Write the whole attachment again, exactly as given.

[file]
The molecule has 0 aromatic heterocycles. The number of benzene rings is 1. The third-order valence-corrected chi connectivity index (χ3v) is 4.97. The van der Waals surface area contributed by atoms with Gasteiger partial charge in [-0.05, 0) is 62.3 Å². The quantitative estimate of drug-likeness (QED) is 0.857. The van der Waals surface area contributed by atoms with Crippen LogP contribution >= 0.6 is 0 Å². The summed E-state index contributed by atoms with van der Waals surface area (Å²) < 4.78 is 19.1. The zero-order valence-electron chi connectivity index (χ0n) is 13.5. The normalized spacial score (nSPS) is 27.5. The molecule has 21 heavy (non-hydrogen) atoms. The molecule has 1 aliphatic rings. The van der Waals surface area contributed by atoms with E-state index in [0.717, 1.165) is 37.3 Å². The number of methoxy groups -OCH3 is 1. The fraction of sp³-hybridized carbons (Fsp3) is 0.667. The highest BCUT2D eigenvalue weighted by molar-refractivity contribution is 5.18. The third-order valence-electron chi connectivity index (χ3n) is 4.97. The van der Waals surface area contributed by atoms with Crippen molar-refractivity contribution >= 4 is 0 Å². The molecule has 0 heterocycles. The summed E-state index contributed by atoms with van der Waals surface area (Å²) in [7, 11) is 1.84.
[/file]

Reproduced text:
The molecule has 0 aromatic heterocycles. The number of benzene rings is 1. The third-order valence-corrected chi connectivity index (χ3v) is 4.97. The van der Waals surface area contributed by atoms with Gasteiger partial charge in [-0.05, 0) is 62.3 Å². The quantitative estimate of drug-likeness (QED) is 0.857. The van der Waals surface area contributed by atoms with Crippen LogP contribution >= 0.6 is 0 Å². The summed E-state index contributed by atoms with van der Waals surface area (Å²) < 4.78 is 19.1. The zero-order valence-electron chi connectivity index (χ0n) is 13.5. The normalized spacial score (nSPS) is 27.5. The molecule has 21 heavy (non-hydrogen) atoms. The molecule has 1 aliphatic rings. The van der Waals surface area contributed by atoms with E-state index in [0.717, 1.165) is 37.3 Å². The number of methoxy groups -OCH3 is 1. The fraction of sp³-hybridized carbons (Fsp3) is 0.667. The highest BCUT2D eigenvalue weighted by molar-refractivity contribution is 5.18. The third-order valence-electron chi connectivity index (χ3n) is 4.97. The van der Waals surface area contributed by atoms with Crippen molar-refractivity contribution >= 4 is 0 Å². The molecule has 0 heterocycles. The summed E-state index contributed by atoms with van der Waals surface area (Å²) in [7, 11) is 1.84.